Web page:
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The best part about all of this is that I still have some squash and beetroot leftover! So I get to try out a whole set of new recipes next week – I think a beetroot risotto might be calling out to me…
Lotsa Love! Abbie x

Seeds of Doubt…

Yeah… I’ve had a few interesting experiences with seeds this week…

So I wanted to give Chia Seeds a go – everyone is absolutely raving about them, Pinterest is fit to bursting with ‘Top 10 Chia Pudding Recipes’, and I had never even heard of them until a couple of months ago! I was really intrigued by the prospect of them – this little tiny spec that tastes of nothing but is jam packed with nutrients and protein, and the variety of recipes with different fruits sounded like a great way to mix up breakfast, which I have been struggling with recently.

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I found a small pack in Holland & Barrett, and a nice easy cinnamon apple recipe with ingredients I had already – I didn’t want to buy too much as I was still a bit wary about the end result of the Chia Seeds, taking in the milk and liquid they are soaked in overnight and expanding into a jelly like substance. Jelly, for breakfast. It seemed a bit strange to me, but as the whole world seemed to be obsessed with these things, I presumed that it was more like a porridge consistency, and couldn’t be that bad!

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I’m sorry to say that I was wrong >.<

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Each to their own, and I’m glad that there is this superfood out there that many people seem to be enjoying, but for me, it was disgusting! It really was a totally jelly like texture, with the seeds adding an unpleasant grittiness, and it was so watery there was barely any flavour to even mask the texture 😦 The apples and cinnamon smelled divine as I was cooking them the night before, I really don’t know what happened to what I was hoping to be a really gorgeous flavour to fill me up in the morning. I persevered for a little while, but it really was making me feel quite sick, the consistency and total lack of… anything really.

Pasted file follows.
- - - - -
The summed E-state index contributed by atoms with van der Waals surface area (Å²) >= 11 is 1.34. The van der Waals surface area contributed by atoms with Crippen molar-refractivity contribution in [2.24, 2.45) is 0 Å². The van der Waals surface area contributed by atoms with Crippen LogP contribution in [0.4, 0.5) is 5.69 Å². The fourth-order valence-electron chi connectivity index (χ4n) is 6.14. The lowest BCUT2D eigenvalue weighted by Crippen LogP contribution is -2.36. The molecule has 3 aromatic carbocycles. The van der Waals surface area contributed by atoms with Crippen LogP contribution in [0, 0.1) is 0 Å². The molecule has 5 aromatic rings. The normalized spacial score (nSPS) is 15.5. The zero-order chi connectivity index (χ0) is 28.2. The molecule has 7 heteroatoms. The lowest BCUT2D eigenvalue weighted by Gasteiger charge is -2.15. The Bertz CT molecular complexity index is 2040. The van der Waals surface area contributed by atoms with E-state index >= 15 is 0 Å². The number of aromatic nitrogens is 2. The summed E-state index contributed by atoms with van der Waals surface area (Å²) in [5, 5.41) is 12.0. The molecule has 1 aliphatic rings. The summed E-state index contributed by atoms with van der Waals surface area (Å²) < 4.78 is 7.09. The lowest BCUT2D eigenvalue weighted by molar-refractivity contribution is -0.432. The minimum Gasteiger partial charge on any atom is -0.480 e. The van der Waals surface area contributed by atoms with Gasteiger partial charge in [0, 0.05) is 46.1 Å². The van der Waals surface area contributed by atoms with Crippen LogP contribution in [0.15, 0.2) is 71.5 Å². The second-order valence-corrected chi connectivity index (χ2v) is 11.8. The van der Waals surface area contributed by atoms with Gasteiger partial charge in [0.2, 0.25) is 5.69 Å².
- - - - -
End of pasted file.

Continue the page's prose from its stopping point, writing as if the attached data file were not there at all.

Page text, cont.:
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I feel bad writing anything negative, but I suppose it would also be helpful for some people in a similar situation as me to read that Chia Seeds may not be all they’re cracked up to be :/ if you think you can cope with eating jelly for breakfast, then I’m sure using stronger flavours like berries would help, but at the end of the day jelly is jelly and not something that is desirable for breakfast in my opinion. Bleugh!

The other interesting experience we had this week with seeds was quinoa – you may remember from my last Leftovers post that I was planning an asparagus and avocado tabbouleh – something that would be perfect to actually make Leftovers for Lunch too 😉 I’ll be honest it was an extremely labour intensive meal, a lot of very fiddly bits and I remember calling out to Dave from the kitchen, ‘this had so better be worth it!’

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Luckily, it turned out pretty as a picture and tasted just as fresh and gorgeous and green as I was hoping – Dave unfortunately wasn’t so convinced :/ We have now discovered that he is not a salad-for-dinner kind of guy, and that’s fine now we know – but his main argument for not liking this meal was, and I quote, ‘the quinoa looks weird’. Bless him ;p I loved it, and subsequently have been eating it for the past couple of days all by myself…

So, just a few words of warning when venturing into the seedy world of… seeds. (NB – quinoa is a good word to play around with too :p )

Lotsa Love! x

Abbie